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What Do We Learn from Market Design?

Author

Listed:
  • Nicolas Brisset

    (Université Côte d’Azur
    GREDEG CNRS)

Abstract

In this paper we try to show how the social and political acceptance of Roth's market design for kidney exchange provides some explanation of the rejection of market logic. We address three hypotheses generally cited as potential causes of the market rejection of certain goods: (I) the corrupting nature of money, (II) the idea that the market as such would be rejected, and (III) the assumption that the basis for market rejection would be the dominance it implied between seller and buyer. The example of the device developed by Roth, Ünver and Sönmez (2004, 2005) regarding the matching of organs from living donors suggests a fourth hypothesis: the market rejection of organs appears to be based not on the existence of potential domination but on the fact that this market presupposes such domination. In other words, economic domination appears to be a prerequisite for the organ trade: no domination, no market.

Suggested Citation

  • Nicolas Brisset, 2017. "What Do We Learn from Market Design?," GREDEG Working Papers 2017-03, Groupe de REcherche en Droit, Economie, Gestion (GREDEG CNRS), University of Nice Sophia Antipolis.
  • Handle: RePEc:gre:wpaper:2017-03
    as

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    File URL: http://www.gredeg.cnrs.fr/working-papers/GREDEG-WP-2017-03.pdf
    File Function: First version, 2017
    Download Restriction: no

    References listed on IDEAS

    as
    1. Alvin E. Roth, 2009. "What Have We Learned from Market Design?," Innovation Policy and the Economy, University of Chicago Press, vol. 9(1), pages 79-112.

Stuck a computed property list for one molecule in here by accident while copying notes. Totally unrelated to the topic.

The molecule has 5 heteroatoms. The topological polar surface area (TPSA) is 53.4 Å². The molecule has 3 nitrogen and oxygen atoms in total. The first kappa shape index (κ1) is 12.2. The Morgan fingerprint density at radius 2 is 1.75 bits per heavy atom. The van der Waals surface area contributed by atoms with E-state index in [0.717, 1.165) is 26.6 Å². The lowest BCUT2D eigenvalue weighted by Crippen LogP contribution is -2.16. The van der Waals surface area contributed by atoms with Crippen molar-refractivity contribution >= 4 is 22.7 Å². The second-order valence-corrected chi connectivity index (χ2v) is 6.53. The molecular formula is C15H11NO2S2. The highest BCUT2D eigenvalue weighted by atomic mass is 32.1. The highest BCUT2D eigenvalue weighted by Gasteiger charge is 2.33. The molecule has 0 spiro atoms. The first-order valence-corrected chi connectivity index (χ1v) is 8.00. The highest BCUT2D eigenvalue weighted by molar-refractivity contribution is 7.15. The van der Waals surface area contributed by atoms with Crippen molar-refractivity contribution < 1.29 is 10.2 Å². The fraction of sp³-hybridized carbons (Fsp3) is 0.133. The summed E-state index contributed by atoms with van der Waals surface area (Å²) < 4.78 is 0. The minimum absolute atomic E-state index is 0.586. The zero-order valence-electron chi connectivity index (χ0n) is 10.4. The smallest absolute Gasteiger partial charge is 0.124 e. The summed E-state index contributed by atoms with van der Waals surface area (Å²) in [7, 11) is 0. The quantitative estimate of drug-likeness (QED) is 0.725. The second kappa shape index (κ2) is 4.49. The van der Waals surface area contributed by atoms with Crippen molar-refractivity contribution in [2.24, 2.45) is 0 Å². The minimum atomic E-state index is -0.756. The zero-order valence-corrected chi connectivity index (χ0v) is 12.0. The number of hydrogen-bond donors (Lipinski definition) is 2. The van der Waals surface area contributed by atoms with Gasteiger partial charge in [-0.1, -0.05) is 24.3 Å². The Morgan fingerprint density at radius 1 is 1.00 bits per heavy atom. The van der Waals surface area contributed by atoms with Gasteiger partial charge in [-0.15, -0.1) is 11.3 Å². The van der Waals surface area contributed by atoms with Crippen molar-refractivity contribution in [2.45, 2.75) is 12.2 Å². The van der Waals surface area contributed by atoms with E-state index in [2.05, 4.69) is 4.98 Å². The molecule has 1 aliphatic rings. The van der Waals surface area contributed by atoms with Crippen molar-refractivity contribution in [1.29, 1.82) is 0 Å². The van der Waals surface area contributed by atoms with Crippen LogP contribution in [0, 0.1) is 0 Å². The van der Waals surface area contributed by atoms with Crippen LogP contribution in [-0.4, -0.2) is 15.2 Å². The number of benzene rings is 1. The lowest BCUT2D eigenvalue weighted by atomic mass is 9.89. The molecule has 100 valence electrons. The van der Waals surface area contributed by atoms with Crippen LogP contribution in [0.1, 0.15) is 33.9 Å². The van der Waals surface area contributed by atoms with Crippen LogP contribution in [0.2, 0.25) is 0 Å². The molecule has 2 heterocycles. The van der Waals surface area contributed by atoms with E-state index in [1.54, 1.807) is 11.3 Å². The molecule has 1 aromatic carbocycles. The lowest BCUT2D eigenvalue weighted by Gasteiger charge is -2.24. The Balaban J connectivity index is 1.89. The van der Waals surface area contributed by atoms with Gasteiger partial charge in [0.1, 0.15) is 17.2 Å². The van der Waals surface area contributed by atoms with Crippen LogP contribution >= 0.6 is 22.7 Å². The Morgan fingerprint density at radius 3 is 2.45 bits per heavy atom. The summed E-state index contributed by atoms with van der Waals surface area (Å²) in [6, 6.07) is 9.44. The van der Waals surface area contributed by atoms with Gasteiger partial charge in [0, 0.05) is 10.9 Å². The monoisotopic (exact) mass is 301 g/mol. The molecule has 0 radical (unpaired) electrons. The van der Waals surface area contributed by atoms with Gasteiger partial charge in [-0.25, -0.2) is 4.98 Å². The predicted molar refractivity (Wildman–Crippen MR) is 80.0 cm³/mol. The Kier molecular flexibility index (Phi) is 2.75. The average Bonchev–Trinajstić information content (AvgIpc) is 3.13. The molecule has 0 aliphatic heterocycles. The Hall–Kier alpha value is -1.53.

2. Gary S. Becker & Julio Jorge Elías, 2007. "Introducing Incentives in the Market for Live and Cadaveric Organ Donations," Journal of Economic Perspectives, American Economic Association, vol. 21(3), pages 3-24, Summer.
    3. repec:taf:jecmet:v:24:y:2017:i:3:p:318-343 is not listed on IDEAS
    4. Thaler, Richard H, 1990. "Saving, Fungibility, and Mental Accounts," Journal of Economic Perspectives, American Economic Association, vol. 4(1), pages 193-205, Winter.
    5. Frey, Bruno S & Oberholzer-Gee, Felix, 1997. "The Cost of Price Incentives: An Empirical Analysis of Motivation Crowding-Out," American Economic Review, American Economic Association, vol. 87(4), pages 746-755, September.
    6. Lauren Larrouy & Guilhem Lecouteux, 2017. "Mindreading and endogenous beliefs in games," Journal of Economic Methodology, Taylor & Francis Journals, vol. 24(3), pages 318-343, July.
    7. Bruno S. Frey, 1997. "Not Just for the Money," Books, Edward Elgar Publishing, number 1183.
    8. Alvin E. Roth & Tayfun Sönmez, 2005. "A Kidney Exchange Clearinghouse in New England," American Economic Review, American Economic Association, vol. 95(2), pages 376-380, May.
    9. Richard H. Thaler, 2008. "Mental Accounting and Consumer Choice," Marketing Science, INFORMS, vol. 27(1), pages 15-25, 01-02.
    10. Alvin E. Roth, 2007. "Repugnance as a Constraint on Markets," Journal of Economic Perspectives, American Economic Association, vol. 21(3), pages 37-58, Summer.
    11. Satz, Debra, 2012. "Why Some Things Should Not Be for Sale: The Moral Limits of Markets," OUP Catalogue, Oxford University Press, number 9780199892617.
    12. Philippe Steiner, 2010. "Gift-Giving Or Market?," Journal of Cultural Economy, Taylor & Francis Journals, vol. 3(2), pages 243-259, July.
    13. Alvin E. Roth, 2002. "The Economist as Engineer: Game Theory, Experimentation, and Computation as Tools for Design Economics," Econometrica, Econometric Society, vol. 70(4), pages 1341-1378, July.
    Full references (including those not matched with items on IDEAS)

    More about this item

    Keywords

    Market Design; Repugnance; Money; Coercion; Gift-giving;

    JEL classification:

    • B41 - Schools of Economic Thought and Methodology - - Economic Methodology - - - Economic Methodology
    • D47 - Microeconomics - - Market Structure, Pricing, and Design - - - Market Design
    • D64 - Microeconomics - - Welfare Economics - - - Altruism; Philanthropy; Intergenerational Transfers
    • A14 - General Economics and Teaching - - General Economics - - - Sociology of Economics

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